In late 2013, I started a habit that changed my life. After reading a brilliant article by Ryan Holiday, I started carrying a book with me at all times.
And when I say “at all times,” I really mean it. The supermarket, the DMV, almost everywhere I could envision a couple minutes of dead time. I decided that if I had five minutes somewhere, I didn’t want to play Angry Birds on my iPhone.
Instead, I wanted to read.
Even if it was only a couple of minutes throughout the day. I was trying to build a habit, to replace iPhone games with reading.
Personally, I believe a good read has a real return on investment, and that return compounds over time.
The more you read, the faster you are at it, the more connections you see between topics, the better you are at analyzing things and reading between the lines, and the more often you’re able to disagree with a particular author.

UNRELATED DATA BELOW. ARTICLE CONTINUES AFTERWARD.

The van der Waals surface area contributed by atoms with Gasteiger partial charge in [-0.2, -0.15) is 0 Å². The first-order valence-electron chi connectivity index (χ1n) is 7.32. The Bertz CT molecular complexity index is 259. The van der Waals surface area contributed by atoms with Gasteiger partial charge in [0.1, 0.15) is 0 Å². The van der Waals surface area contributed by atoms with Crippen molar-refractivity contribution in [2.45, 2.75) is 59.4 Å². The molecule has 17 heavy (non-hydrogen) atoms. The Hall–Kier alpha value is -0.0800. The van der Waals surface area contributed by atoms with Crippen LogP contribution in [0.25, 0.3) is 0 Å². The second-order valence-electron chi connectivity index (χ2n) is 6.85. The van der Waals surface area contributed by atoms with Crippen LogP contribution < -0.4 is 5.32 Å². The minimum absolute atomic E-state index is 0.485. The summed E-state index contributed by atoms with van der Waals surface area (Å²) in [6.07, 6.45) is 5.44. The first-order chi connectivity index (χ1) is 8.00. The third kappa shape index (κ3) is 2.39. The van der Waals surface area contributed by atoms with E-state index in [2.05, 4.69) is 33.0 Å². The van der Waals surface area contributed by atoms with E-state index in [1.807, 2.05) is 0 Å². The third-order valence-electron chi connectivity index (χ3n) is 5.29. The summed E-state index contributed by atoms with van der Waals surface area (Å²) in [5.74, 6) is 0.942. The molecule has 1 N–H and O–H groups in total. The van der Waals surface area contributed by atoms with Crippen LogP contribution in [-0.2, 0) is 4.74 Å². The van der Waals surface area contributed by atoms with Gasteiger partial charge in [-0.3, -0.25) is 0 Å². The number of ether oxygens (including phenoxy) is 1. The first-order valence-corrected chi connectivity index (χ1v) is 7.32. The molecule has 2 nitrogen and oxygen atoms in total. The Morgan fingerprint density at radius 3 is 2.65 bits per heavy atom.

In short, the more nuanced your understanding of the world becomes.
For that reason, reading is extremely important and non-negotiable. It’s like sleep, spending time with loved ones, or eating three meals a day.
Visualizing heavy text can simplify concepts and make it easier for one to draw connections and inferences between topics. With Piktochart, you can customize almost every element of a professional template or create a visual from scratch with a blank template. Add illustrations, icons, charts, and images. Download in PNG or PDF format. Get started for free.
Why reading is crucial, backed by science
When was the last time you read a book? Do your daily reading habits revolve around your Facebook feed and the back of that Chipotle bag?
Well, reading is the key to a happy, fulfilling, and successful life.
But it’s not just me who says so. It’s science.
It gives you a broad understanding of the world